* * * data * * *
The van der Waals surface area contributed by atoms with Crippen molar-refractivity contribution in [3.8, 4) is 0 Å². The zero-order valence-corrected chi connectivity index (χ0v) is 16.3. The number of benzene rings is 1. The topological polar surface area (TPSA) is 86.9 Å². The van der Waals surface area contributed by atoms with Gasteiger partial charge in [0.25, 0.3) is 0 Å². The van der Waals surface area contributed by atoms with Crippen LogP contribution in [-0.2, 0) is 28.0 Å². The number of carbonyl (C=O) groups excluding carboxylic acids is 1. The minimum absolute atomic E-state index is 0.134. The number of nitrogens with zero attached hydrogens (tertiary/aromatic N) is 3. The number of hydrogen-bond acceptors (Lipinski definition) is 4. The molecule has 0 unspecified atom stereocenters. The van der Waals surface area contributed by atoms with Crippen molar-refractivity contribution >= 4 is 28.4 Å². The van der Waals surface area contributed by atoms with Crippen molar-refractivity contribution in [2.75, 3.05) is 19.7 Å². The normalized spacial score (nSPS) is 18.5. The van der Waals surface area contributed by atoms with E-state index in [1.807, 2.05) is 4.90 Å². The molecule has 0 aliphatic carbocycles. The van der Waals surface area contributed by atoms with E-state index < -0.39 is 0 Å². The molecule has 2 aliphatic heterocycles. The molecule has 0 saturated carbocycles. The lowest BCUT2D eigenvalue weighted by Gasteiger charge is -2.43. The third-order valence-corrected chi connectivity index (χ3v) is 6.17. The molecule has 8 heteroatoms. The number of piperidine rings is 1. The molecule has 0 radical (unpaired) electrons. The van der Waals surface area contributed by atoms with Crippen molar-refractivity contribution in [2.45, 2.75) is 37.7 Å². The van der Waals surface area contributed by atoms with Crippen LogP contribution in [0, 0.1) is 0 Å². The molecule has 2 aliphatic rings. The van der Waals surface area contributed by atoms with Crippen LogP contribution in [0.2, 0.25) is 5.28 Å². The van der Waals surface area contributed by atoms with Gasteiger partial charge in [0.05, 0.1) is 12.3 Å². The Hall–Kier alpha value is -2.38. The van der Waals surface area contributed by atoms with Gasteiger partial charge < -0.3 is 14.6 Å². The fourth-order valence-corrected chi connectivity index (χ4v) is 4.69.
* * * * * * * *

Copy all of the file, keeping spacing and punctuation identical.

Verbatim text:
The van der Waals surface area contributed by atoms with Crippen molar-refractivity contribution in [3.8, 4) is 0 Å². The zero-order valence-corrected chi connectivity index (χ0v) is 16.3. The number of benzene rings is 1. The topological polar surface area (TPSA) is 86.9 Å². The van der Waals surface area contributed by atoms with Gasteiger partial charge in [0.25, 0.3) is 0 Å². The van der Waals surface area contributed by atoms with Crippen LogP contribution in [-0.2, 0) is 28.0 Å². The number of carbonyl (C=O) groups excluding carboxylic acids is 1. The minimum absolute atomic E-state index is 0.134. The number of nitrogens with zero attached hydrogens (tertiary/aromatic N) is 3. The number of hydrogen-bond acceptors (Lipinski definition) is 4. The molecule has 0 unspecified atom stereocenters. The van der Waals surface area contributed by atoms with Crippen molar-refractivity contribution >= 4 is 28.4 Å². The van der Waals surface area contributed by atoms with Crippen molar-refractivity contribution in [2.75, 3.05) is 19.7 Å². The normalized spacial score (nSPS) is 18.5. The van der Waals surface area contributed by atoms with E-state index in [1.807, 2.05) is 4.90 Å². The molecule has 0 aliphatic carbocycles. The van der Waals surface area contributed by atoms with E-state index < -0.39 is 0 Å². The molecule has 2 aliphatic heterocycles. The molecule has 0 saturated carbocycles. The lowest BCUT2D eigenvalue weighted by Gasteiger charge is -2.43. The third-order valence-corrected chi connectivity index (χ3v) is 6.17. The molecule has 8 heteroatoms. The number of piperidine rings is 1. The molecule has 0 radical (unpaired) electrons. The van der Waals surface area contributed by atoms with Crippen molar-refractivity contribution in [2.45, 2.75) is 37.7 Å². The van der Waals surface area contributed by atoms with Crippen LogP contribution in [0, 0.1) is 0 Å². The molecule has 2 aliphatic rings. The van der Waals surface area contributed by atoms with Crippen LogP contribution in [0.2, 0.25) is 5.28 Å². The van der Waals surface area contributed by atoms with Gasteiger partial charge in [0.05, 0.1) is 12.3 Å². The Hall–Kier alpha value is -2.38. The van der Waals surface area contributed by atoms with Gasteiger partial charge < -0.3 is 14.6 Å². The fourth-order valence-corrected chi connectivity index (χ4v) is 4.69.